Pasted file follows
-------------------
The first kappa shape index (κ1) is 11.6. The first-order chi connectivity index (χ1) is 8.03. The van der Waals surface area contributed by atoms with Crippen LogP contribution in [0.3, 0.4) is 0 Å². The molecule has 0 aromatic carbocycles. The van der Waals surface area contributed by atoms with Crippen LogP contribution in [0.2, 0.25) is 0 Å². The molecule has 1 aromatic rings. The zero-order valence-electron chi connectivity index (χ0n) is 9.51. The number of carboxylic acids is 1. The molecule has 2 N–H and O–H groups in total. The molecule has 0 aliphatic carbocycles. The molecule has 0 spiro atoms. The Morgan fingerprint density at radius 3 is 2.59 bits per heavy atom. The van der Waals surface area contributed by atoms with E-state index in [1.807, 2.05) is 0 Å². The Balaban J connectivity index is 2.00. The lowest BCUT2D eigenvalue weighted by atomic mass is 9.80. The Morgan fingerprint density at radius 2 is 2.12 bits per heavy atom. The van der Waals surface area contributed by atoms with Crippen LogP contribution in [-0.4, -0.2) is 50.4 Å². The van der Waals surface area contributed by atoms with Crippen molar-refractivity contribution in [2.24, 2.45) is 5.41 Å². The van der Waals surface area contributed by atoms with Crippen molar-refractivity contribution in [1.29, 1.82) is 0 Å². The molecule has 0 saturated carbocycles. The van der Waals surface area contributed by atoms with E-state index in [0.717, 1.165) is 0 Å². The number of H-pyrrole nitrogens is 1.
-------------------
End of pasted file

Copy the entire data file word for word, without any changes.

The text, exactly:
The first kappa shape index (κ1) is 11.6. The first-order chi connectivity index (χ1) is 8.03. The van der Waals surface area contributed by atoms with Crippen LogP contribution in [0.3, 0.4) is 0 Å². The molecule has 0 aromatic carbocycles. The van der Waals surface area contributed by atoms with Crippen LogP contribution in [0.2, 0.25) is 0 Å². The molecule has 1 aromatic rings. The zero-order valence-electron chi connectivity index (χ0n) is 9.51. The number of carboxylic acids is 1. The molecule has 2 N–H and O–H groups in total. The molecule has 0 aliphatic carbocycles. The molecule has 0 spiro atoms. The Morgan fingerprint density at radius 3 is 2.59 bits per heavy atom. The van der Waals surface area contributed by atoms with E-state index in [1.807, 2.05) is 0 Å². The Balaban J connectivity index is 2.00. The lowest BCUT2D eigenvalue weighted by atomic mass is 9.80. The Morgan fingerprint density at radius 2 is 2.12 bits per heavy atom. The van der Waals surface area contributed by atoms with Crippen LogP contribution in [-0.4, -0.2) is 50.4 Å². The van der Waals surface area contributed by atoms with Crippen molar-refractivity contribution in [2.24, 2.45) is 5.41 Å². The van der Waals surface area contributed by atoms with Crippen molar-refractivity contribution in [1.29, 1.82) is 0 Å². The molecule has 0 saturated carbocycles. The van der Waals surface area contributed by atoms with E-state index in [0.717, 1.165) is 0 Å². The number of H-pyrrole nitrogens is 1.